To the Editor:
I am a rural Chevrolet dealer who is being "wound down."
We are in a small town in southern Oregon that serves a market with more than 80,000 people in about a 60-mile radius from our store. The nearest General Motors dealer is 80 miles away in Medford, Ore., across a 5,200-foot mountain pass that is snow-packed from November through March and frequently closed by accidents or road conditions. I also have Honda and Subaru. Our store is across the street from a Ford dealership and half a block down from Lithia Dodge-Chrysler-Jeep-Toyota.
In an Oct. 5 story ("900,000 orphans"), GM's Mark LaNeve said about rural towns: "If we went out, chances are for sure, Toyota, Honda and those guys aren't there."
In an interview in the Oct. 19 issue, GM CEO Fritz Henderson, referencing the rural closures, said: "No, I'm talking about the one who sold three. I mean, we set the cutoff at 50 a year, OK? Not 50 a month -- 50 a year. And many of those people were selling three, five, seven a year."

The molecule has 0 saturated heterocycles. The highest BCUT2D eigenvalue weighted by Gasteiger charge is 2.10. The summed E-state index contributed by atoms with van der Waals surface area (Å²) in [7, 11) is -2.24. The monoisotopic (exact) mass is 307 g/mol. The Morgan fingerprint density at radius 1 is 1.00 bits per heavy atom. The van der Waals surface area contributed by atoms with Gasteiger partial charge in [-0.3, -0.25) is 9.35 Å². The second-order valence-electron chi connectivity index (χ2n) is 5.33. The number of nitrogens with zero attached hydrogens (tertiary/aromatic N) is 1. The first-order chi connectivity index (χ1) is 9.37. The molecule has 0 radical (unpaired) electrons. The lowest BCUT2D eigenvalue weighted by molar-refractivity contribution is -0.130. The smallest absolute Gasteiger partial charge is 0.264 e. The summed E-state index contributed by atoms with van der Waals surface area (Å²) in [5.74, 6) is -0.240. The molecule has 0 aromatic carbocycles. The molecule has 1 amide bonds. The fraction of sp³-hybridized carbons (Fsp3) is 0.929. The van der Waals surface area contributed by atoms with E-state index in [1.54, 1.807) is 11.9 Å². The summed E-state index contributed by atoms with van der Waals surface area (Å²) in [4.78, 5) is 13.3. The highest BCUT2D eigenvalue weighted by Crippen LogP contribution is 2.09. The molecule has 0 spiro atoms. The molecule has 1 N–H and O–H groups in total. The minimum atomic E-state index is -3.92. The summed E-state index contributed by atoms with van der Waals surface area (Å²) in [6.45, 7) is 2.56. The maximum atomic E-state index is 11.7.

We sold 124 new Chevys last year in the worst year we have had in 30 years in business. That may not be enough for GM, but it is a far cry from 50.
What about all the customers we service? What about the $60,000-$70,000 a month in parts we buy?
When this whole mess started, a headline on the front page of the May 18 issue read: "GM's goal: Stores that go one-on-one with Toyota stores." In the article, LaNeve is quoted as saying that GM wants to maintain a "very extensive small-town and hub-town network."
Let's tell the truth. GM closed a bunch of good dealers just because under the protection of a federally sponsored bankruptcy it could.
More than a hundred of our customers have sent letters to GM stating that without local dealer support, they would not be buying any more Chevrolets. If GM was unhappy with the number of sales in my market before, just wait and see how few it will sell now.